I began thinking about this a few days ago when we began "Head-ButtGate". No, I'm not joking, but actually I am being a bit ironic, since that's how I cope best with life. I'm referring of course to Adam, and the drama that some of his phases can produce. We had "NoseGate" last year in Durham, when his prolific sneezes made his taxi driver squirm and nearly got me carting him to school myself (that was resolved satisfactorily for everyone involved. And Kleenex loves us.)

This year it's "Head-ButtGate", appropriately labelled because Adam likes to play a "game" where he taps his head against yours. It's sweet really, harmless--unless, that is, you are not prepared for it, or he's really having fun. Then you'll be finding a cold compress and hitting the Tylenol. If you are an adult you will survive. If you are one of the children in his class at school, you will cry and the teachers will get mad at Adam. Then, if you are one of the teachers, you will send a few pointed letters home to mum, with quite legitimate intentions to protect the other children and get Adam to stop a distressing behaviour. Then, if you are me, you will blog. Oh, just kidding.

I did get that letter, and I did write back, but I'm very happy about my letter because it clearly expresses all the facets that we deal with where any of Adam's behaviours are concerned. Do I like his negative tendencies? No. Do I encourage them? I try not to. Do I want him to continue to behave that way? Goodness, no!! However, is he being malicious? Again, no. There are reasons why Adam does what he does, and these have largely to do with the fact that:

A) he has Autism, and
B) he is non-verbal.

I am not excusing him, just trying to understand why he does what he does so that I can help him to find what he needs in more appropriate ways. I think he needs a huge amount of sensory input and therefore seeks out sensory overload in certain ways. Swinging for hours on the swings, whacking his head against a door or wall, bouncing on the trampoline...these are all things that give him some sort of kick, but he needs them at very high intensity to feel the stimulation. High enough to make any of us sick, whereas Adam will laugh.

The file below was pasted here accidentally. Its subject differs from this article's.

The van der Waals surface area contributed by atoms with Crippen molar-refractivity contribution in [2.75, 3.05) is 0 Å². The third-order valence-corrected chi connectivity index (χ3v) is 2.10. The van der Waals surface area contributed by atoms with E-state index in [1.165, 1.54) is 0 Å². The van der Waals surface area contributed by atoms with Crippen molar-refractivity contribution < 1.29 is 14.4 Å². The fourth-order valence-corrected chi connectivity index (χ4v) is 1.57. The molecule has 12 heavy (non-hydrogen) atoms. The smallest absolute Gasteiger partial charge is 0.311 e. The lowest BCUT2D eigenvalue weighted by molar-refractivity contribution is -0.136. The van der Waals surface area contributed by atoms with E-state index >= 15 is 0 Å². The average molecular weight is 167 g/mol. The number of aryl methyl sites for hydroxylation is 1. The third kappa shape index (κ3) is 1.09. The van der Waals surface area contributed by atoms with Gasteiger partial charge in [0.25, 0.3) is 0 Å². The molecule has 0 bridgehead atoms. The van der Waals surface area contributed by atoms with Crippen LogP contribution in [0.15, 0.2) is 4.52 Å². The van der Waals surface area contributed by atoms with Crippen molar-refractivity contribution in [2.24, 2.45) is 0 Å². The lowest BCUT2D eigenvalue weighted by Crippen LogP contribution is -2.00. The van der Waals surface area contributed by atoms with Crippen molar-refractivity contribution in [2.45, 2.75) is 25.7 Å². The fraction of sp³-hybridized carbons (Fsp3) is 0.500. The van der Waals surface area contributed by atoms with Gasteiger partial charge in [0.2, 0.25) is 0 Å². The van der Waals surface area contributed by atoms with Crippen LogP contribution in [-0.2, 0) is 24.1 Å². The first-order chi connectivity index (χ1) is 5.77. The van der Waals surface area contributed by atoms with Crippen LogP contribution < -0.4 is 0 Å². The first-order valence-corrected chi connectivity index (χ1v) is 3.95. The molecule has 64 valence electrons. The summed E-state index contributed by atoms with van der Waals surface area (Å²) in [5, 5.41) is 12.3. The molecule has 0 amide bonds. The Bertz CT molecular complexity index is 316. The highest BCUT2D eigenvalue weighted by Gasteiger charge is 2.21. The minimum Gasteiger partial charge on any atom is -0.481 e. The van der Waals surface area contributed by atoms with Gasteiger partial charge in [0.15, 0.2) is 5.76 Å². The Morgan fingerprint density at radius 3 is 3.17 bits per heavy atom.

I know he also needs to communicate, especially with his peers. And right now the amount that he does that is extremely little. I would say he wants to communicate, but doesn't know how in socially acceptable ways. He does look at his peers, he does smile at what they do now and again. But to speak to them he would tend to put his hand on their mouth, which you may remember from a few days ago makes some of his pals go off their lunch! Or, he will butt his head against theirs, if they are in a certain proximity and position in relation to him. Now the sad thing is, for him to butt another pupil's head means that he's come close enough to them to really interact. And then he goes and gives them a tap and it's all over. This is forever how it is with Adam, how it commonly is with Autism in general: the conditions are right, the scene is building up to something "normal" and great happening...and then it all goes wrong.